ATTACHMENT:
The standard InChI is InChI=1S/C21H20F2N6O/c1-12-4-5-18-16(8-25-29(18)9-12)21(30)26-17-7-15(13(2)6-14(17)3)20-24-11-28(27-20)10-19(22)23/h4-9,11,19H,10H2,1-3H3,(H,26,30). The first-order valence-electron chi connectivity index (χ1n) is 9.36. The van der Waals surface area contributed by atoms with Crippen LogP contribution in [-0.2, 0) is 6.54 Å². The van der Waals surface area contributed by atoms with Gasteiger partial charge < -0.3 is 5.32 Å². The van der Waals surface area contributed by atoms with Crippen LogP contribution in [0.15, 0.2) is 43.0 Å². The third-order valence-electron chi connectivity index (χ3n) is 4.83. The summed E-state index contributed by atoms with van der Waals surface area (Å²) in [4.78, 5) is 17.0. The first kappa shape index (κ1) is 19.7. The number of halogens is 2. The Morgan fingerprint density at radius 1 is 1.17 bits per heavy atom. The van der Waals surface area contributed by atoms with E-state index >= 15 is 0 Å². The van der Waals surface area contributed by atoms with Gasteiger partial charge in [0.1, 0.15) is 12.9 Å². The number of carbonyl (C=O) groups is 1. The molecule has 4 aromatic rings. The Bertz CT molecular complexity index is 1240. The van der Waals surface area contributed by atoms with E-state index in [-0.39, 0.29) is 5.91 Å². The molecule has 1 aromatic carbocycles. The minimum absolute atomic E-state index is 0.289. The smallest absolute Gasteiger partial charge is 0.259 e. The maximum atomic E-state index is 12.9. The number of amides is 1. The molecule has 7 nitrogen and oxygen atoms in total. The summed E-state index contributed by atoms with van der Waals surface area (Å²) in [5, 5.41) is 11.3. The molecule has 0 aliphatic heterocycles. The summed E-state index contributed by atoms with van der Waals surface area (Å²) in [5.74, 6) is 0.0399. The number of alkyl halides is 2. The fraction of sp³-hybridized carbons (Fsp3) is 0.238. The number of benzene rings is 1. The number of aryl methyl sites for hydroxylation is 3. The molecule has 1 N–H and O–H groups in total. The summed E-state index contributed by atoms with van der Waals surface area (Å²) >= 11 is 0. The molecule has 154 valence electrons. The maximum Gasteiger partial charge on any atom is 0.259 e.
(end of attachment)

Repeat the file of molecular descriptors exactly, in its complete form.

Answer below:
The standard InChI is InChI=1S/C21H20F2N6O/c1-12-4-5-18-16(8-25-29(18)9-12)21(30)26-17-7-15(13(2)6-14(17)3)20-24-11-28(27-20)10-19(22)23/h4-9,11,19H,10H2,1-3H3,(H,26,30). The first-order valence-electron chi connectivity index (χ1n) is 9.36. The van der Waals surface area contributed by atoms with Crippen LogP contribution in [-0.2, 0) is 6.54 Å². The van der Waals surface area contributed by atoms with Gasteiger partial charge < -0.3 is 5.32 Å². The van der Waals surface area contributed by atoms with Crippen LogP contribution in [0.15, 0.2) is 43.0 Å². The third-order valence-electron chi connectivity index (χ3n) is 4.83. The summed E-state index contributed by atoms with van der Waals surface area (Å²) in [4.78, 5) is 17.0. The first kappa shape index (κ1) is 19.7. The number of halogens is 2. The Morgan fingerprint density at radius 1 is 1.17 bits per heavy atom. The van der Waals surface area contributed by atoms with E-state index >= 15 is 0 Å². The van der Waals surface area contributed by atoms with Gasteiger partial charge in [0.1, 0.15) is 12.9 Å². The number of carbonyl (C=O) groups is 1. The molecule has 4 aromatic rings. The Bertz CT molecular complexity index is 1240. The van der Waals surface area contributed by atoms with E-state index in [-0.39, 0.29) is 5.91 Å². The molecule has 1 aromatic carbocycles. The minimum absolute atomic E-state index is 0.289. The smallest absolute Gasteiger partial charge is 0.259 e. The maximum atomic E-state index is 12.9. The number of amides is 1. The molecule has 7 nitrogen and oxygen atoms in total. The summed E-state index contributed by atoms with van der Waals surface area (Å²) in [5, 5.41) is 11.3. The molecule has 0 aliphatic heterocycles. The summed E-state index contributed by atoms with van der Waals surface area (Å²) in [5.74, 6) is 0.0399. The number of alkyl halides is 2. The fraction of sp³-hybridized carbons (Fsp3) is 0.238. The number of benzene rings is 1. The number of aryl methyl sites for hydroxylation is 3. The molecule has 1 N–H and O–H groups in total. The summed E-state index contributed by atoms with van der Waals surface area (Å²) >= 11 is 0. The molecule has 154 valence electrons. The maximum Gasteiger partial charge on any atom is 0.259 e.